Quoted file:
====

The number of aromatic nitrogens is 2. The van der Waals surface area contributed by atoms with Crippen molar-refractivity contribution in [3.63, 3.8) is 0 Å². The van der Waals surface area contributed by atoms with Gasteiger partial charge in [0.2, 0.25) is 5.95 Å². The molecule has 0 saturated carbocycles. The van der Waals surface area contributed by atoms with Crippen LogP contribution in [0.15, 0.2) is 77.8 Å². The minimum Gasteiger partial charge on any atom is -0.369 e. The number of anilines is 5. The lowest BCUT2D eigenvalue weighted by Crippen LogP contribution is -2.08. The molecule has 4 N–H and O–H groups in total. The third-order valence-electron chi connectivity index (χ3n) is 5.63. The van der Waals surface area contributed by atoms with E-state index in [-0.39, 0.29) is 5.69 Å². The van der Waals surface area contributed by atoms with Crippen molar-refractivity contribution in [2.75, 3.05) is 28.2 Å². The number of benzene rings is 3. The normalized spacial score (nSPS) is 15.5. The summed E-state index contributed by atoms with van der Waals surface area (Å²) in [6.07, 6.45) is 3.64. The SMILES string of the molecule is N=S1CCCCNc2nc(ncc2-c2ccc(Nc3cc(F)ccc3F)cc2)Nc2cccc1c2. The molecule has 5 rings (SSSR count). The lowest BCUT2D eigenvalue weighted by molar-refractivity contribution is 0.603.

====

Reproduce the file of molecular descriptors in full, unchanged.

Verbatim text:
The number of aromatic nitrogens is 2. The van der Waals surface area contributed by atoms with Crippen molar-refractivity contribution in [3.63, 3.8) is 0 Å². The van der Waals surface area contributed by atoms with Gasteiger partial charge in [0.2, 0.25) is 5.95 Å². The molecule has 0 saturated carbocycles. The van der Waals surface area contributed by atoms with Crippen LogP contribution in [0.15, 0.2) is 77.8 Å². The minimum Gasteiger partial charge on any atom is -0.369 e. The number of anilines is 5. The lowest BCUT2D eigenvalue weighted by Crippen LogP contribution is -2.08. The molecule has 4 N–H and O–H groups in total. The third-order valence-electron chi connectivity index (χ3n) is 5.63. The van der Waals surface area contributed by atoms with E-state index in [-0.39, 0.29) is 5.69 Å². The van der Waals surface area contributed by atoms with Crippen molar-refractivity contribution in [2.75, 3.05) is 28.2 Å². The number of benzene rings is 3. The normalized spacial score (nSPS) is 15.5. The summed E-state index contributed by atoms with van der Waals surface area (Å²) in [6.07, 6.45) is 3.64. The SMILES string of the molecule is N=S1CCCCNc2nc(ncc2-c2ccc(Nc3cc(F)ccc3F)cc2)Nc2cccc1c2. The molecule has 5 rings (SSSR count). The lowest BCUT2D eigenvalue weighted by molar-refractivity contribution is 0.603.